The Problem of Management Semantics

by Lyndall Urwick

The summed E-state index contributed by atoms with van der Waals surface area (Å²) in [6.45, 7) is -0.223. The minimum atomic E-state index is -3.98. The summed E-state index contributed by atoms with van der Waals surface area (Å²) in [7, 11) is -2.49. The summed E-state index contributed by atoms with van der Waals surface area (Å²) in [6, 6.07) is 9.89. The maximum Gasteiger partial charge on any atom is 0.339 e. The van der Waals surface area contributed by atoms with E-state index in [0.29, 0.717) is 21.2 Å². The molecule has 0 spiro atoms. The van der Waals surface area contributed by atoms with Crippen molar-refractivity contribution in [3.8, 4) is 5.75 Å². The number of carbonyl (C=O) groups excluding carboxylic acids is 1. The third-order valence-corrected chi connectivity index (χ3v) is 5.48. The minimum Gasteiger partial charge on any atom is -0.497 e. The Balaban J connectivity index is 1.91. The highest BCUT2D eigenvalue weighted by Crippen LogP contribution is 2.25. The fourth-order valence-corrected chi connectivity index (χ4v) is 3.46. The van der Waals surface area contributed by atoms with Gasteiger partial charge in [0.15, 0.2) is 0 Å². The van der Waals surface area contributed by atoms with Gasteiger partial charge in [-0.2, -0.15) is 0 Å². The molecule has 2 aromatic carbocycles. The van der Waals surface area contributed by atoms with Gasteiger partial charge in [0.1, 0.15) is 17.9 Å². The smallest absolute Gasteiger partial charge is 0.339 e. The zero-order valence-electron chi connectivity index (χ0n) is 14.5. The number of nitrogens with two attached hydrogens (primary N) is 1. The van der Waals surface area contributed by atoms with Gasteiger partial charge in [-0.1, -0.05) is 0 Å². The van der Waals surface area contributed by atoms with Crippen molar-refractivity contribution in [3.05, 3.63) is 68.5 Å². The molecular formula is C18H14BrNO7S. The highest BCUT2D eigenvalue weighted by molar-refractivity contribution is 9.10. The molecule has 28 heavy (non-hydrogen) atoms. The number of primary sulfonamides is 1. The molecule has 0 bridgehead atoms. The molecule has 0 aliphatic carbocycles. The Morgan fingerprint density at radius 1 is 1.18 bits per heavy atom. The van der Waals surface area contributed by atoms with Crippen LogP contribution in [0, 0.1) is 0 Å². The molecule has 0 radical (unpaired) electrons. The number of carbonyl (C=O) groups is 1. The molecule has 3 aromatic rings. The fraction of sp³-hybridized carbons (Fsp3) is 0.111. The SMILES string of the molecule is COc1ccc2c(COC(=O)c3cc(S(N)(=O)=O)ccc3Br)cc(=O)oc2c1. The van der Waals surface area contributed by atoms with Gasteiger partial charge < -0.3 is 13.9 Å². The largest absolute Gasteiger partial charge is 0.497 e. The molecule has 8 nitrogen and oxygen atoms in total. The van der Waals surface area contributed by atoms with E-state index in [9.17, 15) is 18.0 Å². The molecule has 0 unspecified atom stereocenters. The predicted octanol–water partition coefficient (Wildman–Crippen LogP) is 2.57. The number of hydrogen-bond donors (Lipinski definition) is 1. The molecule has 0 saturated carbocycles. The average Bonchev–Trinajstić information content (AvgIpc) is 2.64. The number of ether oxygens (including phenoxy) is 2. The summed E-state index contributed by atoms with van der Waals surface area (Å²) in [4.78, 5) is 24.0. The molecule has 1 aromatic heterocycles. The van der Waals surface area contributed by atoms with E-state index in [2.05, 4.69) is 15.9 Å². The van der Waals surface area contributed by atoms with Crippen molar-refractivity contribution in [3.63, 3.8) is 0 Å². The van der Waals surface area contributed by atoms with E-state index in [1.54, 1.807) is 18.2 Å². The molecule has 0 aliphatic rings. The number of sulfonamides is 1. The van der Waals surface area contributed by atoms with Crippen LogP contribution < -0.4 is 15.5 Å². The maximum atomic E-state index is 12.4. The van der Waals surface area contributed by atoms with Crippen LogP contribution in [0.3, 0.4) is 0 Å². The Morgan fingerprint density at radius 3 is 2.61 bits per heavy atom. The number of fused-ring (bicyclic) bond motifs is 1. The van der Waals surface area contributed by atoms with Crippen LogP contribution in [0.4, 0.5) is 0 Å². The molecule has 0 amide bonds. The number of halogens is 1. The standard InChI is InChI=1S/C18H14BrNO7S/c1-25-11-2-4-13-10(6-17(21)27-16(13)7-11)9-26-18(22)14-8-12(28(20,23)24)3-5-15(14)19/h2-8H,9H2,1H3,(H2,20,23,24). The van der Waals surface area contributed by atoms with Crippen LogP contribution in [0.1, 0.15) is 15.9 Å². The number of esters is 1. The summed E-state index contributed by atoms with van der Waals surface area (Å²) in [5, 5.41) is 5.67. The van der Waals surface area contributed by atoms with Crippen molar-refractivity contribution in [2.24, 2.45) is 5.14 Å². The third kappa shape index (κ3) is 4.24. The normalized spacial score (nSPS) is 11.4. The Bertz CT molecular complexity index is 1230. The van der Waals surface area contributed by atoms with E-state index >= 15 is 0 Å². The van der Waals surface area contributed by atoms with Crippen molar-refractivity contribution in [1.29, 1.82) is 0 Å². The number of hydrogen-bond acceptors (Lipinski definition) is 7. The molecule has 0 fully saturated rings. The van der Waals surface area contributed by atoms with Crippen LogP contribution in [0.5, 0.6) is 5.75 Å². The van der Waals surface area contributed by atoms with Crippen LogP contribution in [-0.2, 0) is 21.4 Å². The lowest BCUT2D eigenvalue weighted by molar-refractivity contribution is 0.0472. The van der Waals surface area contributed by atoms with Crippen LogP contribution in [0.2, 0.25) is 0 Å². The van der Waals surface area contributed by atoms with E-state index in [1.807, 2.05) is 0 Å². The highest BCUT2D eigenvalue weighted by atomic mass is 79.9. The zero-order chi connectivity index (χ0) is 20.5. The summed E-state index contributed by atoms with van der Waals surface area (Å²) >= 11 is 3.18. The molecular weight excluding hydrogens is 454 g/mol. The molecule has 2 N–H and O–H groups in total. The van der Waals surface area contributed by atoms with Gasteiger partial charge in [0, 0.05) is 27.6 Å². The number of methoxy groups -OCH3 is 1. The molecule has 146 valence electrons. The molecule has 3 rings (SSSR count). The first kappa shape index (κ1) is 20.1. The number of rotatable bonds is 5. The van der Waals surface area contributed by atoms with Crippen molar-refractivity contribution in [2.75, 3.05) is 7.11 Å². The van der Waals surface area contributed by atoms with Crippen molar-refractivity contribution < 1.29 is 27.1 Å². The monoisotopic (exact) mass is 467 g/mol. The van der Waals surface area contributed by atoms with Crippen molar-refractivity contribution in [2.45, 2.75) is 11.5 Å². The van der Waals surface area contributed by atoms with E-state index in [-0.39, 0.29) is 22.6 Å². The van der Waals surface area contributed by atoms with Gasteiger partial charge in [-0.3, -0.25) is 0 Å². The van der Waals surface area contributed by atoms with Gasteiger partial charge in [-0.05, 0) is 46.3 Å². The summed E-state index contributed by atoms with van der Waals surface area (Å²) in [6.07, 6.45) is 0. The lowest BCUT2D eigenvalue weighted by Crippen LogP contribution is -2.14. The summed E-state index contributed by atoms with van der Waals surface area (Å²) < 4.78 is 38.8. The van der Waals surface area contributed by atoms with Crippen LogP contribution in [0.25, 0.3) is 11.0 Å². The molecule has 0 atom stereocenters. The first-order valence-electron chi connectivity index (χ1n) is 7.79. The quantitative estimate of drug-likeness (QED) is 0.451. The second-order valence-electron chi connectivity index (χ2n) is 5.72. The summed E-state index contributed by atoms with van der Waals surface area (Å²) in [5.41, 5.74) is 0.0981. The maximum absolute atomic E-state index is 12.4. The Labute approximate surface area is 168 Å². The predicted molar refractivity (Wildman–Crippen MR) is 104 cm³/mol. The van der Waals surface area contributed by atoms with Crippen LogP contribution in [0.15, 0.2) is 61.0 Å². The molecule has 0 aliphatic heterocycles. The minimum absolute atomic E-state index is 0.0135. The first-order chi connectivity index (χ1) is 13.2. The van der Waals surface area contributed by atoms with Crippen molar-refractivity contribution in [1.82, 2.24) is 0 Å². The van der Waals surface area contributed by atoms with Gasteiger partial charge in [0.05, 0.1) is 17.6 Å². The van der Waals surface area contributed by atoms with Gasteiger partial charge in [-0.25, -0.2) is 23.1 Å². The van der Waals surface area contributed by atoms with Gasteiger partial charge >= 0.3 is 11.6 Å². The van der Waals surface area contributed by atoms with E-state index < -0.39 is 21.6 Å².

Students of management in other countries are profoundly grateful to the United States for the initiative, vigor and energy with which they have built up an apparatus for research and instruction in this new body of knowledge. To have created in half a century more than three-hundred faculties at major universities devoted to a novel branch of learning represents an achievement in educational development which, as far as this writer is aware, is unparalleled. in human history. It is, however, a great handicap to the understanding of management ideas by nationals of other countries, especially perhaps those for whom English is a foreign language, that the terminology of the subject is still in such incoherent confusion. This may be due in part to the very enthusiasm with which educational facilities have been developed in the United States. Inky warfare is one of the occupational diseases of the academic life. And, like more serious forms of combat, it is prone to confuse rather than to clarify. Words become weapons of offence and defense rather than aids to communication.

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